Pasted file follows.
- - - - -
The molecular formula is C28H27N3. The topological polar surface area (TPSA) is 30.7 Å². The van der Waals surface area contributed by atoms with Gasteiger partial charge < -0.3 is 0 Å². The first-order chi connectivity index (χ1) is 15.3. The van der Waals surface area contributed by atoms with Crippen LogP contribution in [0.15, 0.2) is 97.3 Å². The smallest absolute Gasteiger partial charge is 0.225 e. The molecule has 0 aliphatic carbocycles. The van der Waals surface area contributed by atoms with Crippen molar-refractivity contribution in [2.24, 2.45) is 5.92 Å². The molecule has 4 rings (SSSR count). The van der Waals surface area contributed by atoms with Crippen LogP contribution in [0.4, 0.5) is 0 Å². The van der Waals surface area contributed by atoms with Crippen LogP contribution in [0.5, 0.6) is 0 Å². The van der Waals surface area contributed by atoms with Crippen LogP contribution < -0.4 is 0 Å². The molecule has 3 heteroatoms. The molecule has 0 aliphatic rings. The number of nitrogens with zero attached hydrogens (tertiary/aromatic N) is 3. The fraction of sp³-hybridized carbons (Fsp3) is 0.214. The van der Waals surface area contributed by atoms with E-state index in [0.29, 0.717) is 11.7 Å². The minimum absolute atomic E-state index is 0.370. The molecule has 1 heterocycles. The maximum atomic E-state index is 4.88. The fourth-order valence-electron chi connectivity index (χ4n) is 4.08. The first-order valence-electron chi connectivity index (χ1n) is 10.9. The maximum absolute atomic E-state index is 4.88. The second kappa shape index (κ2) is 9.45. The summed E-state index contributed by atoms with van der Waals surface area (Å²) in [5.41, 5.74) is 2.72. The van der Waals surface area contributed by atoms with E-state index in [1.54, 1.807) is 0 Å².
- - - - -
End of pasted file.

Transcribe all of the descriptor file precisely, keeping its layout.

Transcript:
The molecular formula is C28H27N3. The topological polar surface area (TPSA) is 30.7 Å². The van der Waals surface area contributed by atoms with Gasteiger partial charge < -0.3 is 0 Å². The first-order chi connectivity index (χ1) is 15.3. The van der Waals surface area contributed by atoms with Crippen LogP contribution in [0.15, 0.2) is 97.3 Å². The smallest absolute Gasteiger partial charge is 0.225 e. The molecule has 0 aliphatic carbocycles. The van der Waals surface area contributed by atoms with Crippen molar-refractivity contribution in [2.24, 2.45) is 5.92 Å². The molecule has 4 rings (SSSR count). The van der Waals surface area contributed by atoms with Crippen LogP contribution in [0.4, 0.5) is 0 Å². The van der Waals surface area contributed by atoms with Crippen LogP contribution in [0.5, 0.6) is 0 Å². The van der Waals surface area contributed by atoms with Crippen LogP contribution < -0.4 is 0 Å². The molecule has 3 heteroatoms. The molecule has 0 aliphatic rings. The number of nitrogens with zero attached hydrogens (tertiary/aromatic N) is 3. The fraction of sp³-hybridized carbons (Fsp3) is 0.214. The van der Waals surface area contributed by atoms with E-state index in [0.29, 0.717) is 11.7 Å². The minimum absolute atomic E-state index is 0.370. The molecule has 1 heterocycles. The maximum atomic E-state index is 4.88. The fourth-order valence-electron chi connectivity index (χ4n) is 4.08. The first-order valence-electron chi connectivity index (χ1n) is 10.9. The maximum absolute atomic E-state index is 4.88. The second kappa shape index (κ2) is 9.45. The summed E-state index contributed by atoms with van der Waals surface area (Å²) in [5.41, 5.74) is 2.72. The van der Waals surface area contributed by atoms with E-state index in [1.54, 1.807) is 0 Å².